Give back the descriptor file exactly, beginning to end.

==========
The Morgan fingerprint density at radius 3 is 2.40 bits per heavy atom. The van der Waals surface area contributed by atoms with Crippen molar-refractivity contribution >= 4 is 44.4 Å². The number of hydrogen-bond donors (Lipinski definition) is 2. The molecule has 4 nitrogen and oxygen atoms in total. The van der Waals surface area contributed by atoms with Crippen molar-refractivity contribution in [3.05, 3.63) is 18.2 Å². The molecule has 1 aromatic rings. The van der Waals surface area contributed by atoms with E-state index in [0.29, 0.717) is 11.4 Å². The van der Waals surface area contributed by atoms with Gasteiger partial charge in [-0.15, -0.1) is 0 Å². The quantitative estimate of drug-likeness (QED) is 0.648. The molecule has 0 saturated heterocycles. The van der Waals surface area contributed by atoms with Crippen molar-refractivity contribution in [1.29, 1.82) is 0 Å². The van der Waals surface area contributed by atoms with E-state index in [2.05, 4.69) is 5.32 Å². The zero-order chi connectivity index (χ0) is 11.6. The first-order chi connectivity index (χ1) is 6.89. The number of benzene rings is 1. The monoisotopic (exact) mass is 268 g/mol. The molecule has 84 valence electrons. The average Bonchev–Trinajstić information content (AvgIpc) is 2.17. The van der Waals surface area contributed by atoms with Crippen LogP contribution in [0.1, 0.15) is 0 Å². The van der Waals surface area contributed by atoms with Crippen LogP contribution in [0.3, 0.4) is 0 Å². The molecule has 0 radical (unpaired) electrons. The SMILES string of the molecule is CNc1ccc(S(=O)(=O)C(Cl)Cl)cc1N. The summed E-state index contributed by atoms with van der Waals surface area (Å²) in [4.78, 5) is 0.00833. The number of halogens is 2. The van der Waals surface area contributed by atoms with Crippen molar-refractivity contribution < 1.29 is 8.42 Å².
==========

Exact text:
The Morgan fingerprint density at radius 3 is 2.40 bits per heavy atom. The van der Waals surface area contributed by atoms with Crippen molar-refractivity contribution >= 4 is 44.4 Å². The number of hydrogen-bond donors (Lipinski definition) is 2. The molecule has 4 nitrogen and oxygen atoms in total. The van der Waals surface area contributed by atoms with Crippen molar-refractivity contribution in [3.05, 3.63) is 18.2 Å². The molecule has 1 aromatic rings. The van der Waals surface area contributed by atoms with E-state index in [0.29, 0.717) is 11.4 Å². The van der Waals surface area contributed by atoms with Gasteiger partial charge in [-0.15, -0.1) is 0 Å². The quantitative estimate of drug-likeness (QED) is 0.648. The molecule has 0 saturated heterocycles. The van der Waals surface area contributed by atoms with Crippen molar-refractivity contribution in [1.29, 1.82) is 0 Å². The van der Waals surface area contributed by atoms with E-state index in [2.05, 4.69) is 5.32 Å². The zero-order chi connectivity index (χ0) is 11.6. The first-order chi connectivity index (χ1) is 6.89. The number of benzene rings is 1. The monoisotopic (exact) mass is 268 g/mol. The molecule has 84 valence electrons. The average Bonchev–Trinajstić information content (AvgIpc) is 2.17. The van der Waals surface area contributed by atoms with Crippen LogP contribution in [0.1, 0.15) is 0 Å². The van der Waals surface area contributed by atoms with Crippen LogP contribution in [0.3, 0.4) is 0 Å². The molecule has 0 radical (unpaired) electrons. The SMILES string of the molecule is CNc1ccc(S(=O)(=O)C(Cl)Cl)cc1N. The summed E-state index contributed by atoms with van der Waals surface area (Å²) in [4.78, 5) is 0.00833. The number of halogens is 2. The van der Waals surface area contributed by atoms with Crippen molar-refractivity contribution < 1.29 is 8.42 Å².